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Neo-Nazis Driving a Stake Through Dracula's Business

October 31, 2000|From Reuters

SCHENKENDORF, Germany — Count Dracula, an affable antiques dealer living in a castle near Berlin, is being driven out of Germany--not with garlic, crucifixes or sunshine, but by neo-Nazi arsonists and intransigent local bureaucrats.

The 60-year-old Berlin native, an adopted descendant of the Romanian royal family, has turned his famous name into a thriving restaurant, beer garden and antiques business in a rural hamlet south of Berlin.

A philanthropist at heart, Dracula also hosts a popular "blood donor" festival on his estate for the Red Cross each June, rising from a coffin to open a party that draws thousands of donors. "You can do a lot with a name like this," he said.

Yet Ottomar Rodolphe Vlad Dracula Prince Kretzulesco, heir of the 15th century Transylvanian prince whose rule inspired Irish novelist Bram Stoker's 19th century "Dracula," says he no longer feels welcome in eastern Germany and wants to move to England, Ireland or perhaps the United States.

"I want to get out of here," said Dracula, who was formally adopted by heirless family descendant Katarina Olympia Princess Kretzulesco Caradja in 1990, four years before her death.

"I don't want to live here anymore. I'm afraid. I want to live in peace. I can't sleep nights without worrying the place may be burned down," he told Reuters.

Death threats, 10 arson attacks and countless neo-Nazi incidents, including swastikas painted on his property, have soured the west Berlin native.

In a region with an unemployment rate of 20%, many idle youths in this sleepy village 40 miles southeast of Berlin have turned to neo-Nazi gangs that have terrorized foreigners in the decade since German reunification.

Dracula suspects the fact that the castle and the 32-acre estate once belonged to a wealthy Jewish family may be the cause of his troubles.

Neo-Nazis and Bureaucrats

"There was a bunch of about 35 in the beer garden singing Nazi songs and carrying Nazi flags," said Dracula, who was born in west Berlin as Ottomar Berbig and trained as a baker.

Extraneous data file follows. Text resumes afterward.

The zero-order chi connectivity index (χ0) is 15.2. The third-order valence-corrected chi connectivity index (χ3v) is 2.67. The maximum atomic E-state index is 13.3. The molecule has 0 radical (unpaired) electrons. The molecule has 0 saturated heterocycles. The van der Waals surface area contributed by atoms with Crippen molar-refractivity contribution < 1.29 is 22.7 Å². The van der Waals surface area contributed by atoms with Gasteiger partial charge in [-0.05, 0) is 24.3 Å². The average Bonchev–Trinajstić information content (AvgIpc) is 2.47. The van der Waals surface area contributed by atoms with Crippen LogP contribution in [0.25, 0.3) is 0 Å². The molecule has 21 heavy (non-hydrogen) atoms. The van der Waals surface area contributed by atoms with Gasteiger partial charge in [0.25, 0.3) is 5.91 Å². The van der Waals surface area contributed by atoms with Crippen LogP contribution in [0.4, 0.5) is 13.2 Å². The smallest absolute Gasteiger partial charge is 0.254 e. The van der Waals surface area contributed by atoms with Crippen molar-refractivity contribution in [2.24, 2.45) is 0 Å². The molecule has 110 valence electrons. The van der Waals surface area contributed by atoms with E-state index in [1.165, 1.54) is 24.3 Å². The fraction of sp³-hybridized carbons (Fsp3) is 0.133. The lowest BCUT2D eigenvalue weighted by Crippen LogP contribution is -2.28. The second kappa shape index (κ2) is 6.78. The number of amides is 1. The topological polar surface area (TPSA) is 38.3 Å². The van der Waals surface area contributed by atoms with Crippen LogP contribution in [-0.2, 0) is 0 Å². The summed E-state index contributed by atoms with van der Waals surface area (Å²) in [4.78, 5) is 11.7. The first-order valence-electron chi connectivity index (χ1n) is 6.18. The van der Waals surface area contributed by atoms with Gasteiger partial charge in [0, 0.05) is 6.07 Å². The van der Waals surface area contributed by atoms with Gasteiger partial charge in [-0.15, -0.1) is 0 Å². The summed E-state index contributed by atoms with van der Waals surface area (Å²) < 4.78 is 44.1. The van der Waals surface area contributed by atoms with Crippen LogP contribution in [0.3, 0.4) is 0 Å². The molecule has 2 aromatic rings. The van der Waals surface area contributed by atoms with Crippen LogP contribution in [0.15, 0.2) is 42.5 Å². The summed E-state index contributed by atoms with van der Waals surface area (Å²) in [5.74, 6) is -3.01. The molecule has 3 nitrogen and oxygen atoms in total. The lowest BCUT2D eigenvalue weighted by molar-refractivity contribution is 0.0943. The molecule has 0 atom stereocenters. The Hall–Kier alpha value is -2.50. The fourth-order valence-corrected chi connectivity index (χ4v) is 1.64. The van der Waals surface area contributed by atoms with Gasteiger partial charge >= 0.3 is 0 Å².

"They were making anti-Semitic remarks like 'Jews get out' and 'Jew swine.' I went over and told them to leave. They said, 'Get lost Dracula, we're going to suck the blood out of you.' It scared me afterward to think that there were 35 of them and I was all alone. But they left."

The encounters with the far right have been bad enough, but he said that in itself would not make him want to leave the estate he bought five years ago. Right-wing extremists are a plague affecting most of formerly Communist East Germany, where there was no wholesale attempt to expunge the country's Nazi past as there was in West Germany.

For Dracula, the final straw was the local bureaucrats who have made his life miserable and defied his efforts to capitalize on his moniker by turning his 46-room "Dracula Castle," which he also hires out for parties and medieval jousting festivals, into a bona fide tourist attraction.

They have fined him for violating noise rules by holding country music concerts at his beer garden and have sent police to write hundreds of parking tickets when he has organized big events on his spacious estate. Local authorities forced him to cancel a vampire festival last summer.

"The whole village could live well off the Dracula name if everyone would pull in the same direction," he said, adding that several of his fleet of antique vehicles have been scratched by envious locals.

"We could create 150 jobs if they let me expand the way I wanted to. But instead the bureaucrats do everything they can to thwart me. They only know three sentences: 'No, it won't work,' 'No, we can't do that,' 'No, that's not allowed.' "

His Heart's Set on Britain or the United States

He said he has had four offers from local investors in the southern state of Bavaria to open a Dracula castle. Authorities in Bavaria seem to understand what a tourist magnet the Dracula business could be, he said.

But he has his heart set on Britain or the United States.

"I'm looking for offers," he said. "I'm not looking to make a fortune. I think with a name like this one can do a lot of good. I don't earn a cent off the blood donor parties, but look at all the good that does. I have the feeling England and America would be more open to my ideas. If I had an operation like this there, I'm sure it would be full every day."

Bram Stoker's novel "Dracula" is probably the most famous vampire story of all time. Its main character is based on wicked nobleman Count Dracula, whose corpse returns to life at night, attacks innocent people and sucks their blood.

It was loosely based on Prince Vlad of Transylvania, also known as Vlad the Impaler or the Dragon (Dracula in Romanian) who drove Turkish armies from the country in the 15th century.

With his elegant tail coat, long curly black hair and full mustache, Germany's Count Dracula gives the instant impression that he is something extraordinary.

The menu at his restaurant includes "Dracula sausages" filled with garlic and blood-red schnapps.

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